Mitch Farrell, a current graduate student of Dr. Mahler’s lab, generously hosted a tour of the lab. During the walk-around, he introduced us to the different tools that they use in their lab including a mice brain slicer as well as needles used for administering the drugs to the rats. It was a great opportunity to learn about the many facilities that held their instruments which is useful for understanding the differences that occur in mice’s brain due to using drugs. Mitch then walked us over to a high quality microscope which was connected to a computer. He explained that by using this tool, they are able to take microscopic pictures of different areas of mice brain based on their research. Being able to view how mouse brain areas look like in such high quality pictures was a fascinating experience. He proceeded by guiding us into the surgery room, a place in which they put microchips or other important things into the brain of the mouse. It is important to note, that by doing that they are able to monitor and record the brain activity of the mouse anytime based on the research that they are doing on the animal. Later we were able to see the actual activity that each mouse would do using skinner-like boxes and applying the several tasks they had on hand. Being able to view the environment and have Mitch break down the various tools used in the research papers, was a great way to tie in all the knowledge we had acquired from the past events. In addition, it gave us a great opportunity to have an overview of how they actually perform each of the tasks that we read in their paper.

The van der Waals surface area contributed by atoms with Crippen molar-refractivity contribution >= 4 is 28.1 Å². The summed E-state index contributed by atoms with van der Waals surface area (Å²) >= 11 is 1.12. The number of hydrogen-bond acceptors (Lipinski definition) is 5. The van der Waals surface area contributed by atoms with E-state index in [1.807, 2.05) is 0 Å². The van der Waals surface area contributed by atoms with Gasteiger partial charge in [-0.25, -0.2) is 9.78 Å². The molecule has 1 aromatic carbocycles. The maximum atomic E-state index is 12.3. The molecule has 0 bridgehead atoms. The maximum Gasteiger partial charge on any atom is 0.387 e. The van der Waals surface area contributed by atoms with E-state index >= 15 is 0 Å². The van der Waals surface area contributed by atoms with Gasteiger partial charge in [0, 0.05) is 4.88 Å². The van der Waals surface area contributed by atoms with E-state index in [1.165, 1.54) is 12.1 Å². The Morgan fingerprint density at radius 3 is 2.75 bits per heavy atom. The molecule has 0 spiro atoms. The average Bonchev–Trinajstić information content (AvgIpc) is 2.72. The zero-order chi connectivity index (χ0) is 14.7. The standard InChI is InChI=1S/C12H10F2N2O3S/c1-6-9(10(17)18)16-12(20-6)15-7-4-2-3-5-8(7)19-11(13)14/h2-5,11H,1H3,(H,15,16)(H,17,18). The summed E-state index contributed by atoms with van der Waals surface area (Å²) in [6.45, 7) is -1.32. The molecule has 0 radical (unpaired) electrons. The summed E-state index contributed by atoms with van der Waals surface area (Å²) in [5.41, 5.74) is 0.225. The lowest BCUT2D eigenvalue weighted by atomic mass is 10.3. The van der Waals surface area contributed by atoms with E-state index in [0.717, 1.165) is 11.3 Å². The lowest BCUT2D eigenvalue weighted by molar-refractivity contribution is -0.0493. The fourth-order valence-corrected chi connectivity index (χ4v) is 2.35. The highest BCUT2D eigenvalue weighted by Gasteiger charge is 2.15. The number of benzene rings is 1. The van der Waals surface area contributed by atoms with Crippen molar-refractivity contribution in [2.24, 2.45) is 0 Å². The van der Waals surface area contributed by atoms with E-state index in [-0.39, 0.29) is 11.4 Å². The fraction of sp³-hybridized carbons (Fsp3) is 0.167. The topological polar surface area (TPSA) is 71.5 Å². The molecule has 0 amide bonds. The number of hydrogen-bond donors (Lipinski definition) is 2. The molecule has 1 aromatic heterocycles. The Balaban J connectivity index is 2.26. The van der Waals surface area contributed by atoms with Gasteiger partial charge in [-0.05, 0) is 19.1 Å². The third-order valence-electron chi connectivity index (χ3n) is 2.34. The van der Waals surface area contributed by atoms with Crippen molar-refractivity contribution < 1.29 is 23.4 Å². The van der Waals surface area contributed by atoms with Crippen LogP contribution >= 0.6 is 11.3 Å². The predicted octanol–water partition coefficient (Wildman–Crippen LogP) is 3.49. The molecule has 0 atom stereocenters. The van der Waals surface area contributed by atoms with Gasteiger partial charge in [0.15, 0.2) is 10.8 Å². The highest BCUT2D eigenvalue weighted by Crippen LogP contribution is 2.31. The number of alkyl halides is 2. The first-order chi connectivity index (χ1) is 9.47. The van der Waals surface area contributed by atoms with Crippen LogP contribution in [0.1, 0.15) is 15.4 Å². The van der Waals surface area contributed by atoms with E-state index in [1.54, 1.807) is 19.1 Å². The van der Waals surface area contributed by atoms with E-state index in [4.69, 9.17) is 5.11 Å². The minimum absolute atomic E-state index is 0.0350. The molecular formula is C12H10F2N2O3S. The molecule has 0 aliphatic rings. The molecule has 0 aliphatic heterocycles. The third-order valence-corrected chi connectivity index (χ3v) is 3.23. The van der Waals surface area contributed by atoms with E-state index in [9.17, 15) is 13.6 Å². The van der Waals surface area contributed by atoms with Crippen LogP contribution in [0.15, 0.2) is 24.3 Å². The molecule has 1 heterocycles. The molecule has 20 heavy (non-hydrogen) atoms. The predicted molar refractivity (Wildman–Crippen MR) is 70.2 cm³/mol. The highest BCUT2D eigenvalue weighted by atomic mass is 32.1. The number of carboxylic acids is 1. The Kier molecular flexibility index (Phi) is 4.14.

Aside from discussing his research, Dr. Mahler shared some insightful tips on applying for a research position at UCI during our luncheon. Dr. Mahler first mentioned that students should get in touch with the personal investigator (PI) of the lab by sending an email and/or attending the PI’s office hours, and that they should show interests and passion on the lab’s work and goals. Oftentimes, the PI would offer students a volunteer position first, prior to getting the research position, or require the student to dedicate some number of hours to be accustomed to the lab and learn the techniques. For example, Dr. Mahler requires students to commit ten hours a week on a project in his lab. As we enjoy our pizzas and turkey roll ups, Dr. Mahler also explained one of the perks in academia: travelling. Dr. Mahler has travelled domestically and internationally for conferences, symposiums, etc. throughout his career, most of which he had experienced a great time. Dr. Mahler even reassured us that we can squeeze in some leisure time, even though these trips are meant for business. Furthermore, Dr. Mahler walked us through the different funding/grant opportunities for graduate students and postdocs. Dr. Mahler talked about the National Science Foundation’s Graduate Research Fellowship Program (“career grant”) and the Kangaroo (K99/R00) grant as one of the many grants that graduate students and postdocs could apply for respectively.
Towards the end of our journey with our Spotlight Neuroscientist, Dr. Mahler advised us to “hang in there” whether we are aiming for academia, medical school, and other interests. Although the direction of our paths may change, it is okay to follow that road and embark on that new adventure. We just have to keep in mind that “persistence is mandatory” in reaching our ultimate destinations or goals.